As you read through this book, and you really should read all three of the Sideways series, you begin to wonder if Chile might just be the right place for Miles to settle down. He could, like so many of the rest of us, live part of the year in Chile, and part of the year in the US, avoiding winter altogether. Chile can exert an almost magnetic pull on visitors, and make you feel like you never want to leave.  Many don’t. “Maybe if I found a Chilean woman, I could find a way to a simpler life”, Miles mused in a melancholy, sober moment. Well, that could be, and I highly recommend it to Miles, but not because it would lead to a simpler life; interesting maybe, but definitely not simpler!

So where will Miles be when Pickett gifts us with Sideways 4? Another emerging wine producing region like New Zealand, Australia, South Africa? I hope he is still in Chile, making Pinot Noir, Syrah and Sauvignon Blanc wine somewhere in the Casablanca, Limarí or Elqui Valley. But if Pickett has not told us where Miles is by the time I make my next trip to Chile, I’ll be looking for him in Bocanaríz.

Tasting at Viu Manent wineries, Colchagua Valley

Tasting at Mont Gras wineries, Colchagua Valley

Posted on October 6, 2015, in Leesburg, Virginia.

 

 

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David Joslyn
David Joslyn, after a 45-year career in international development with USAID, Peace Corps, The Inter-American Institute for Cooperation on Agriculture (IICA), The Chicago Council on Global Affairs, and private sector consulting firms, divides his time between his homes in Virginia and Chile. Since 2010, David has been writing about Chile and Chileans, often based upon his experience with the Peace Corps in Chile and his many travels throughout the country with family and friends.

5 thoughts on “Sideways 3; Chile”

  1. Rex
    Rex says:

    Great post, David. You’ll be happy to hear that I might be doing a screenplay adaptation of my Sideways 3 Chile novel, and it could, unlike Vertical, be a movie, for reasons that are too complicated and convoluted to go into. Ciao, and grazie, Rex Pickett.

  2. Melica Heuser says:

    I LOVE this posting! Wow! Didn’t know about this book. I’m going to have to pick it up. Also, this makes me desperately homesick for Chile!! I miss the wine, empanadas, the street dogs (O’Higggins), Neruda, and of course……the people!!
    -Melica

  3. Floyd Thompson says:

    Dave, very interesting post. I hope you get to visit some of these wineries from Sideways Chile on this 2016/2017 stay in Chile. I have to agree with him that Camenere is overrated.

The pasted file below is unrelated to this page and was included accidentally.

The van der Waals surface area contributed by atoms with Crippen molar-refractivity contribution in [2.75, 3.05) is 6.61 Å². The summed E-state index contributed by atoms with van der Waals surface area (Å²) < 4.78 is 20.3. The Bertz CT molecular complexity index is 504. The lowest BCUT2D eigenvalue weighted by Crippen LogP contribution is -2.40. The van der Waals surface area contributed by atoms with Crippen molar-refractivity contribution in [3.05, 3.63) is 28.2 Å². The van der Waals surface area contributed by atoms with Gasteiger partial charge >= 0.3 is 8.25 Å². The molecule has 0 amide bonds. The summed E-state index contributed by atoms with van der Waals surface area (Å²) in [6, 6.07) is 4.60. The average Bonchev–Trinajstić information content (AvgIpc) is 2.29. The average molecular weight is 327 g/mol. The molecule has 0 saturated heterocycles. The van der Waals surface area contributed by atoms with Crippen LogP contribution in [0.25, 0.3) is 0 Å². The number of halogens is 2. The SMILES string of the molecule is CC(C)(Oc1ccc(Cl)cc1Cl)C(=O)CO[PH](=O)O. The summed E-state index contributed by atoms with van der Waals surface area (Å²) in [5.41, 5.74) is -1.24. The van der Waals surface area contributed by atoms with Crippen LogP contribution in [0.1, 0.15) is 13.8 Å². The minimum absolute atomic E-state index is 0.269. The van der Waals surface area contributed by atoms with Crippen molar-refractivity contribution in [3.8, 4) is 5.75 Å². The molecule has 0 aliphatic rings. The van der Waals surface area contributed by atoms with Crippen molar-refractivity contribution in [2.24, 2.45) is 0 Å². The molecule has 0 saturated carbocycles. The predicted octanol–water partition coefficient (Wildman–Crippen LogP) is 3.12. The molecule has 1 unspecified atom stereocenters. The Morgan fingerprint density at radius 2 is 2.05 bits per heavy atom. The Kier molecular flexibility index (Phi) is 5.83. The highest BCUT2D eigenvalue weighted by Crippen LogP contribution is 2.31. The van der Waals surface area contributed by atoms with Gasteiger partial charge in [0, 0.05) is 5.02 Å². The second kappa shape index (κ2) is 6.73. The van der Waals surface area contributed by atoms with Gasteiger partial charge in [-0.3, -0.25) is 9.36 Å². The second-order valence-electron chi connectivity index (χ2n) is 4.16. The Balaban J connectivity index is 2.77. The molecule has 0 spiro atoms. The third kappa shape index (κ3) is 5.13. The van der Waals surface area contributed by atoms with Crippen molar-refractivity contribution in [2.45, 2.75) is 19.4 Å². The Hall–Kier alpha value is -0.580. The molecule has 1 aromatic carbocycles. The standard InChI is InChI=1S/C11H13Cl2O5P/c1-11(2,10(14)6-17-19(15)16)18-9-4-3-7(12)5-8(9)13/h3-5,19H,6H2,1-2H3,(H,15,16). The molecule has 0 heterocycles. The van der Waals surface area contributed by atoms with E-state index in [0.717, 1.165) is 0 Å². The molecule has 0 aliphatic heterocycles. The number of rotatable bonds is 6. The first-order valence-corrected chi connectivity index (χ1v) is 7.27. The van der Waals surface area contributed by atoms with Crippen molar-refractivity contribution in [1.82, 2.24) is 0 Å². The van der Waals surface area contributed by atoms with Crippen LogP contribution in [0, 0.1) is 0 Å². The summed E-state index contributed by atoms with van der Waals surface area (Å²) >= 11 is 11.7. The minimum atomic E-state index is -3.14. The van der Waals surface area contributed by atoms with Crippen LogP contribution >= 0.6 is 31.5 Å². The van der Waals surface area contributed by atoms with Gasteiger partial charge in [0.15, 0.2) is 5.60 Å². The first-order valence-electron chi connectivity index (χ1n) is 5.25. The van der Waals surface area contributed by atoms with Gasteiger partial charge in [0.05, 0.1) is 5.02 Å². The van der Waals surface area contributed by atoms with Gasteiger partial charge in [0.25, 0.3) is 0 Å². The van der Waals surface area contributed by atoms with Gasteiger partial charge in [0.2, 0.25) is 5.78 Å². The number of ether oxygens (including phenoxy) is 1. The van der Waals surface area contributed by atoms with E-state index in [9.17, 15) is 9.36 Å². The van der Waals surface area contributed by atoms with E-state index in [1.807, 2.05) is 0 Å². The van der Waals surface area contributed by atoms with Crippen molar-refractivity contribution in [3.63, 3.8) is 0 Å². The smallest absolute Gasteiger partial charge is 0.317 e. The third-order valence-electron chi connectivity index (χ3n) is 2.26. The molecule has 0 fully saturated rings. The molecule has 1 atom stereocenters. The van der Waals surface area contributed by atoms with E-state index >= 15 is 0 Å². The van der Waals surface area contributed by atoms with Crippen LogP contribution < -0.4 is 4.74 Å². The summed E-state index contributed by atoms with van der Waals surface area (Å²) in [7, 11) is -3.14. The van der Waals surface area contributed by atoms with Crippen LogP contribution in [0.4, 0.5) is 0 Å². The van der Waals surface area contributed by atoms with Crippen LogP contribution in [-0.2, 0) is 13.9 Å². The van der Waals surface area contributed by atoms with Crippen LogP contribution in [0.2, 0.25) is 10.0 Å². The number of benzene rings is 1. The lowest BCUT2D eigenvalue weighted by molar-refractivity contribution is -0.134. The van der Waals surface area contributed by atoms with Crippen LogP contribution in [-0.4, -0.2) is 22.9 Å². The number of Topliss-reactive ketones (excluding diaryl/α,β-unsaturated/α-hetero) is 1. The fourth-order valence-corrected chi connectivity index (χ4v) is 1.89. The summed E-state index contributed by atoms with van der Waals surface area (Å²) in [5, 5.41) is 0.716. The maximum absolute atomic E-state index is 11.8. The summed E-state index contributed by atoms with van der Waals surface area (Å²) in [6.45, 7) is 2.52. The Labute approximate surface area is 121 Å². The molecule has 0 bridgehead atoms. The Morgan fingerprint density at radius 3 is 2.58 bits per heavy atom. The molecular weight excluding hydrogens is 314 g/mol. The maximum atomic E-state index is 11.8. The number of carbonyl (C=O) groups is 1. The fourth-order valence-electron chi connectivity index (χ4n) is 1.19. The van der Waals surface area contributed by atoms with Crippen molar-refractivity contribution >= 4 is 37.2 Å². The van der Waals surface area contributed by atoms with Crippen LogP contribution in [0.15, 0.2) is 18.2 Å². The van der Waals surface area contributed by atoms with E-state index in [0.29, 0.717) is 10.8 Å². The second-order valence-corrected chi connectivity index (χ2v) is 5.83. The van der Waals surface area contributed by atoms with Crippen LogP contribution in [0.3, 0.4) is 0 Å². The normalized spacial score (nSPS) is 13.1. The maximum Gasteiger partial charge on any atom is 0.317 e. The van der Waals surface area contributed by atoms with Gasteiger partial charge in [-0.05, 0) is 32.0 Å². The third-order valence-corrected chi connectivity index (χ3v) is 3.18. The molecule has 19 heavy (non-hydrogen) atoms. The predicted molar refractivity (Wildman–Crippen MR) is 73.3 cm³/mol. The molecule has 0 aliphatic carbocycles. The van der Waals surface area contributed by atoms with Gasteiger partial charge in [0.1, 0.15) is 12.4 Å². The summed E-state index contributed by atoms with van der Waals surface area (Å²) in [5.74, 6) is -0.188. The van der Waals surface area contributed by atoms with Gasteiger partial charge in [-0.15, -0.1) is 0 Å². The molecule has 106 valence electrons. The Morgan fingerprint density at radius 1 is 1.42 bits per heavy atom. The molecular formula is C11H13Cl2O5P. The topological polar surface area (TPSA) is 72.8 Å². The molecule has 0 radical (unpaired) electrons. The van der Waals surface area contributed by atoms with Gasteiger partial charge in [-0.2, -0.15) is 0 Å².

Blessings to you and Ximena.
    Floyd

  4. Rick Duque says:

    Thanks for the post. My family is from post Pinochet chile, but I grew up in west Los Angeles California, visiting solvang frequebtly as a kid; and when I was mature and wine savvy enough after years of fine dining restaurant work during my humble Hollywood career, I would visit st Inez valley and envírons for the wine and culture long before the exceptional film adaptation of sideways put it on the global wine map. I returned to chile as a graduate student the year that movie came out to start a study on how the internet was shaping the scientific community here, an extension of a similar sociological project in sub Saharan Africa I had been working on. Over the past decade I have visited chile from Santiago to puerto Montt frequently to update my study, now focused more on University communities in disaster prone regions. And of course over these years I have incrementaly advanced my understanding of wine culture here, though I’m not nearly satisfied with my knowledge of It. I have to admit i have a bit of a Mendoza bias when it comes to South America wines . So, I find myself back in chile, my first summer here since I was a toddler – as an academic, normally I’d visit during June and August due to the longer school break. And I have a weekend to kill and I’ve been debating enduring the arduous bus ride over the Andes to finally feed my Mendoza Boudreaux fetish or to stay local and deepen my Chilean wine experience. The fact that I just discovered that Pickett chose to set the third installment of sideways in Chile was the “sign” I needed. Your blog identifying casa lapostle, a wine I poured at two Santa Monica restaurants I worked at before my academic career, as one of the wineries featured in this novel made it clear where to begin. Thank you. 🙂

    1. Rick Duque says:

      Correct spelling: Casa Lapostolle